by Glenn Greenwald
Three days after Ambassador Chris Stevens was killed in Benghazi, Libya, CNN found a seven-page handwritten journal he had written. That journal, found on the floor of what CNN called "the largely unsecured consulate compound where he was fatally wounded", contained obviously newsworthy information: specifically that "in the months leading up to his death, the late ambassador worried about what he called the security threats in Benghazi and a rise in Islamic extremism". CNN also reported that Stevens "mentioned his name was on an al Qaeda hit list".
After finding the journal, CNN personnel did the only thing which any minimally competent journalist would and should do: they read it, identified the parts that were in the public interest, confirmed their authenticity with independent sources, and then reported those facts to the world. They also notified Stevens' family of what they had found.
In response to this reporting, State Department spokesman Philippe Reines issued a blistering, unusually aggressive attack on the news network. Denouncing CNN's conduct as "disgusting", Reines invoked Stevens' family to insist that CNN had done something unconscionable:
"What they're not owning up to is reading and transcribing Chris's diary well before bothering to tell the family or anyone else that they took it from the site of the attack. Or that when they finally did tell them, they completely ignored the wishes of the family, and ultimately broke their pledge made to them only hours after they witnessed the return to the United States of Chris's remains.
"Whose first instinct is to remove from a crime scene the diary of a man killed along with three other Americans serving our country, read it, transcribe it, email it around your newsroom for others to read, and only when their curiosity is fully satisfied thinks to call the family or notify the authorities?"
The answer to that question is: any journalist worthy of the name. CNN's first obligation is to disclose to the public information that is newsworthy, not conceal it. Had they not reported this information, that would have been an inexcusable breach of their obligation - then the word "disgusting" would have been appropriate. What they reported had nothing to do with Stevens' personal life and everything to do with his role as a government official; his family's "permission" was therefore irrelevant.
(At least a few Democratic Party loyalists have dutifully joined in the State Department's attack on CNN. One of Nancy Pelosi's daughters, Christine - yet another in the endless stream of televised pundits who is given a public platform due to a politically famous parent in a nation that claims to loathe aristocracy - went on Fox News this weekend and denounced CNN as "outrageous" and demanded that "they absolutely ought to be stopped", whatever that might mean.)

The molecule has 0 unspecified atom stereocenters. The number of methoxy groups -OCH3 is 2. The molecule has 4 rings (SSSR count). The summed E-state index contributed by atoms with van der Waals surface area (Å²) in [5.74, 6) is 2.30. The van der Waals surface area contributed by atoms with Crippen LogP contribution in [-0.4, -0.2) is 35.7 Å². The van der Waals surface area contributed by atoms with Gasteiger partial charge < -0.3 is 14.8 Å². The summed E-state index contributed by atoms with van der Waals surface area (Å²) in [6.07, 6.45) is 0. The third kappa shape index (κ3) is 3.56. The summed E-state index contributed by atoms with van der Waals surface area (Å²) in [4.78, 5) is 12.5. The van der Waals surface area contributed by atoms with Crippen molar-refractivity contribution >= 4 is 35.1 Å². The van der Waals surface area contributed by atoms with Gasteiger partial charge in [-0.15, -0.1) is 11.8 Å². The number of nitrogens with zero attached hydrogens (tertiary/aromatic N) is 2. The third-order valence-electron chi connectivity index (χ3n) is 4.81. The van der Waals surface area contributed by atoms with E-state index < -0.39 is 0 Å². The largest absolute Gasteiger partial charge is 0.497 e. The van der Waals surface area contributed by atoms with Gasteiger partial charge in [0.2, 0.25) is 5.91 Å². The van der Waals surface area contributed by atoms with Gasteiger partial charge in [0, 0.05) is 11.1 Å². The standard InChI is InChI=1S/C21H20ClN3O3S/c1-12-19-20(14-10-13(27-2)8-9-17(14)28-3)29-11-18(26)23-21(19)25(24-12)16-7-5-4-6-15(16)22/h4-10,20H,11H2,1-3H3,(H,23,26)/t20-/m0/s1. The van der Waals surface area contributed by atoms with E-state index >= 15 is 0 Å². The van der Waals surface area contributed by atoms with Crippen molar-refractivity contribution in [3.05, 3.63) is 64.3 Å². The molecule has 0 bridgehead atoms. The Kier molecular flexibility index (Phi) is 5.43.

What is actually "disgusting" here is that the State Department is exploiting the grief of Chris Stevens' family in an attempt to suppress and delegitimize reporting that reflects quite poorly on them. As Michael Hastings documented yesterday, the State Department views the revelations from Stevens' journal as threatening to Hillary Clinton's reputation, the legacy of the war in Libya, and possibly Obama's political prospects in an election year:
"The blockbuster news contradicted the line the State Department and the administration had been pushing since the horrible tragedy took place almost two weeks ago: that there was no intelligence of a coming attack. In fact, the Ambassador himself was aware of a persistent high level threat against him.
"'Perhaps the real question here,' CNN responded to the State Department criticism, 'Is why is the State Department now attacking the messenger.'
"That is the real question, and State Department's bizarre criticism of CNN gives clues to the answer. Foggy Bottom is now in full-on damage control mode, with the primary goal of keeping Hillary Clinton's legacy in Libya - and in Washington - intact.
"The election-year focus on President Barack Obama meant that the White House had at first been catching most of the heat for the tragedy in Benghazi. It's certainly true the explanations from White House spokesman Jay Carney and UN Ambassador Susan Rice have strained common sense - mainly, the idea that the attack could be blamed solely on an anti-Islamic video, and that there was a protest outside the consulate at 10 p.m. (there reportedly wasn't,) among other misleading details. That initial story has crumbled . . .
"But in reality, the fiasco appears to be largely - if not entirely - a State Department botch. It was the State Department that failed to provide its ambassador adequate security; it was the State Department that fled Benghazi in the aftermath of the attack, apparently failing to clear or secure the scene, leaving Stevens' diary behind; and it was State that had taken the lead on the ground after the Libya intervention."
I'm not particularly impressed with the criticism that the Obama administration should have better secured the consulate. It is always easy retroactively to demand greater security when an attack occurs, and it is impossible to safeguard against all potential threats. Nonetheless, that is a criticism that is being widely voiced, rendering Stevens' journal clearly relevant and newsworthy. If a US ambassador is murdered, the fact that he spent months worrying about his security is obviously something the public should know.
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